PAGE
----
Sarah had some experience going through school. Being fat in a mixed (i.e. boys and girls) boarding house secondary school can prove to be a harrowing experience. Both boys and girls would jeer at her and even make side comments. Whenever, we were taught a new topic and there was a new term learnt that associated with fat or shapeless, my friend would be acquiring a new nickname attached to her.

I also think another factor that made my friend unpopular was because she was a Deeper Lifer (she attended the Deeper Life fellowship) and that meant she couldn’t wear earrings and her housewears were sown in long non-body touching styles.

About ten years after we had left school, a rumour made its way around that Sarah denies anybody that walks up to her to say he/she had gone to same secondary school as her. When I heard the gist, I reasoned that maybe she doing that to those people that made fun of her back in secondary school and so does not want to associate with them.

Coming back to reverie state, the lady I was staring at in the bank made a gesture. She raised up her hand to run her fingers through her hair. I was seeing same arms and same finger structure. I became convinced beyond any reasonable doubt that this is no other person than Sarah Wela.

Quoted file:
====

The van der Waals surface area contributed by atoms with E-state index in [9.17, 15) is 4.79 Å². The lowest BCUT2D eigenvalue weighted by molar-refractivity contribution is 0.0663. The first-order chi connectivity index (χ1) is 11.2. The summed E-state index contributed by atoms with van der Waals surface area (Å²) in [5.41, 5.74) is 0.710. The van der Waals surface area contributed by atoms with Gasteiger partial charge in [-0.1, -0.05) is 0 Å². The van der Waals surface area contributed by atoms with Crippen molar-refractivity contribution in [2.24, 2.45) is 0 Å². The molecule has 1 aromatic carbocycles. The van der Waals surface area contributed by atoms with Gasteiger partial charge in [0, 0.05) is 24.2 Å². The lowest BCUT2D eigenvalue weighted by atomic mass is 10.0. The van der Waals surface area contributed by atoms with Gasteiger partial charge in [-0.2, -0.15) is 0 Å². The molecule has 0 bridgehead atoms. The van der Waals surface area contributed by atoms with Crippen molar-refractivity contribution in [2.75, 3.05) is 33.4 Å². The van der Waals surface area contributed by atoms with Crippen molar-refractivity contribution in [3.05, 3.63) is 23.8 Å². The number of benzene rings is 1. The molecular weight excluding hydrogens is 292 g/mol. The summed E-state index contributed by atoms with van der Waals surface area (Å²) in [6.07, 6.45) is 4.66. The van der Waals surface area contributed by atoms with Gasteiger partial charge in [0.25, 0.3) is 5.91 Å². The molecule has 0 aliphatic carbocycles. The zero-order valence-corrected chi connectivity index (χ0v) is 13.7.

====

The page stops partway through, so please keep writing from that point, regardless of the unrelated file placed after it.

In an excited state, I walked up to her, stood infront of her and called her name. For a slight second she pondered in her mind who I was and when she finally comprehended it she exclaimed quietly with a facial expression that belonged to the Sarah Wela I knew back in the days ….“Titi!!! Look at you.”

Titi: “You’ve lost a lot of weight, how did you do it?”
Sara: “I was slimmer than this a week ago, I just added a few kg”

Knowing that she had mistakenly lost her composure and maybe her determination not to be the same girl from Secondary School, she changed the tone of her voice and started giving me the girly “I’m no longer at that level” attitude. She even added a britico kinda accent.

I got the message and so, quickly wrapped up what was becoming fake pleasantries. We exchanged phone numbers and I went back to conclude my bank transactions.

None of us has called the other person since that day and I wonder if she really intends to wipe out that part of her life, even me?

Wednesday, August 29, 2007

On my Bed at 12Midnight

I drifted to bed last night with these songs playing on mind:

Song 1:
Join us come with us
We are on our way
Education for all
By the year 2000

Song 2:
Mamser is the answer
Economic recovery
Mamser is the answer

Song 3:
Andrew no go go o
Nigeria go survive
Nigeria go survive
Africa go survive
My people go survive o
Nigeria go survive

Nigeria has really come a long way. What year are we again.....some years to 2000 or have we passed it.